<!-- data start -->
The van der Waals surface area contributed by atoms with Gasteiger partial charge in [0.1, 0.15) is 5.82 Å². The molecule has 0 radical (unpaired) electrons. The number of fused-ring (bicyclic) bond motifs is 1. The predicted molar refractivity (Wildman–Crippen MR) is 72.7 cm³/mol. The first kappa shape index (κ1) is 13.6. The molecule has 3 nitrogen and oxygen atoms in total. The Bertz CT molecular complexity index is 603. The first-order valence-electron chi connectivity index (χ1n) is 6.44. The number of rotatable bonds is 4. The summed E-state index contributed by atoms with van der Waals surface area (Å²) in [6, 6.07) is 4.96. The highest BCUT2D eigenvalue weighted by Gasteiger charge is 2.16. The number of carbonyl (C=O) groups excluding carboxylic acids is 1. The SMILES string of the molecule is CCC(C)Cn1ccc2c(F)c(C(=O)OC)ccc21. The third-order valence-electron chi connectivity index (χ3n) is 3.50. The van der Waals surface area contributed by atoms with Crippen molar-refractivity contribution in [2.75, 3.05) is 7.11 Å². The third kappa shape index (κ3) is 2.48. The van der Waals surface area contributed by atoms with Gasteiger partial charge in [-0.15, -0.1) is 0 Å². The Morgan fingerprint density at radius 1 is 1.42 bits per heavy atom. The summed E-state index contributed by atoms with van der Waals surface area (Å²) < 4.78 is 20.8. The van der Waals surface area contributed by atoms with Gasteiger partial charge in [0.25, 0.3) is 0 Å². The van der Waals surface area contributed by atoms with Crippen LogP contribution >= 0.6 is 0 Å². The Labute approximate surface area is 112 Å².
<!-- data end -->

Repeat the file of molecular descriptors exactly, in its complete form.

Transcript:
The van der Waals surface area contributed by atoms with Gasteiger partial charge in [0.1, 0.15) is 5.82 Å². The molecule has 0 radical (unpaired) electrons. The number of fused-ring (bicyclic) bond motifs is 1. The predicted molar refractivity (Wildman–Crippen MR) is 72.7 cm³/mol. The first kappa shape index (κ1) is 13.6. The molecule has 3 nitrogen and oxygen atoms in total. The Bertz CT molecular complexity index is 603. The first-order valence-electron chi connectivity index (χ1n) is 6.44. The number of rotatable bonds is 4. The summed E-state index contributed by atoms with van der Waals surface area (Å²) in [6, 6.07) is 4.96. The highest BCUT2D eigenvalue weighted by Gasteiger charge is 2.16. The number of carbonyl (C=O) groups excluding carboxylic acids is 1. The SMILES string of the molecule is CCC(C)Cn1ccc2c(F)c(C(=O)OC)ccc21. The third-order valence-electron chi connectivity index (χ3n) is 3.50. The van der Waals surface area contributed by atoms with Crippen molar-refractivity contribution in [2.75, 3.05) is 7.11 Å². The third kappa shape index (κ3) is 2.48. The van der Waals surface area contributed by atoms with Gasteiger partial charge in [-0.15, -0.1) is 0 Å². The Morgan fingerprint density at radius 1 is 1.42 bits per heavy atom. The summed E-state index contributed by atoms with van der Waals surface area (Å²) < 4.78 is 20.8. The van der Waals surface area contributed by atoms with Gasteiger partial charge in [0.25, 0.3) is 0 Å². The van der Waals surface area contributed by atoms with Crippen LogP contribution >= 0.6 is 0 Å². The Labute approximate surface area is 112 Å².